Jennifer Graham’s Jan. 14 op-ed on the longevity of some mayors was disturbing, but not for the reasons she was suggesting (“A generation gap at City Hall”). The problem of longevity in office was so narrowly discussed that it made the solution — elect youth — seem a slam-dunk, when there are, in fact, complex issues that deserve public attention.
On the one hand, longevity in office often brings established, overused patterns of problem solving, a “we have always done it this way” attitude, that misses fresh alternatives that newer eyes can offer. On the other hand, longevity can also bring balanced judgment in crises, skills in setting priorities, and an ability to navigate competing values in our society.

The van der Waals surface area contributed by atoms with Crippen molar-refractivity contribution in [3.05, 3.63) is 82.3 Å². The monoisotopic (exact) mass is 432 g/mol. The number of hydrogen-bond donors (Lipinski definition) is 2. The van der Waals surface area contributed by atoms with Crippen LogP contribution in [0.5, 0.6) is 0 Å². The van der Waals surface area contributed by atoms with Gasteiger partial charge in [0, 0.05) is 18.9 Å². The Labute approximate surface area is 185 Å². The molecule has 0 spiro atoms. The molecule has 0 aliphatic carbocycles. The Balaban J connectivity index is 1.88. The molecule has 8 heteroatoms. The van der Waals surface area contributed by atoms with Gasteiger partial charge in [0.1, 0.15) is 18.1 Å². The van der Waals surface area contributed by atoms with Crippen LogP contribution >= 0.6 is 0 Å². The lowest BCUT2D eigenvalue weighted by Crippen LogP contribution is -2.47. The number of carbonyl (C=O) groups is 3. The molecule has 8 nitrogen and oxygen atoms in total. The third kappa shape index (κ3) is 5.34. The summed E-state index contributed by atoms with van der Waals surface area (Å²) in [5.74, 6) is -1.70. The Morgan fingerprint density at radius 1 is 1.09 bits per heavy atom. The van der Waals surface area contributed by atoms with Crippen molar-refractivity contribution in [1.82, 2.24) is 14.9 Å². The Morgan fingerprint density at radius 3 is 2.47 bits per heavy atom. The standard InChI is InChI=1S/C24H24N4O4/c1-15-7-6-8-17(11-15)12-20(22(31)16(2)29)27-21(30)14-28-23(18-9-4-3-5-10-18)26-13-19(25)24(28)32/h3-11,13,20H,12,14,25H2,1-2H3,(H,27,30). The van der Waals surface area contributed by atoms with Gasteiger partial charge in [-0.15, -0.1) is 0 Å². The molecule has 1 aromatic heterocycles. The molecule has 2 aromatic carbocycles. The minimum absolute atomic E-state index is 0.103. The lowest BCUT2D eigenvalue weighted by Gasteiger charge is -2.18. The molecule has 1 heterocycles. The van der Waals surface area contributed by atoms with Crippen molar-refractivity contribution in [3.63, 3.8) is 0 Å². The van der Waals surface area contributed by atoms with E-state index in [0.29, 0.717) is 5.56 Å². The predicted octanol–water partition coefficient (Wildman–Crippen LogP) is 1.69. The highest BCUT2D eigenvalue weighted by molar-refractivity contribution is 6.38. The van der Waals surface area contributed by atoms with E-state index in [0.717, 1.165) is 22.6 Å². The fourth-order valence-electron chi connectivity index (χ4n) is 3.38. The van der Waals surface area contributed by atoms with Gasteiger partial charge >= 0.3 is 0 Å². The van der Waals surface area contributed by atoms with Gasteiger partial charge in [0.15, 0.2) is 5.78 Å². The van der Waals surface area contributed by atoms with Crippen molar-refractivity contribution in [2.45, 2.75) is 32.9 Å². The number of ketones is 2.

More disturbing than the narrow focus was Graham’s implication that there is no room for older as well as younger leadership. Both are exactly what we need as we face the complex challenges that beset us as a nation. We need innovation and experience, agility and tested judgment. We also need to discuss how to reach across gaps, not settle for partial truths that further divide.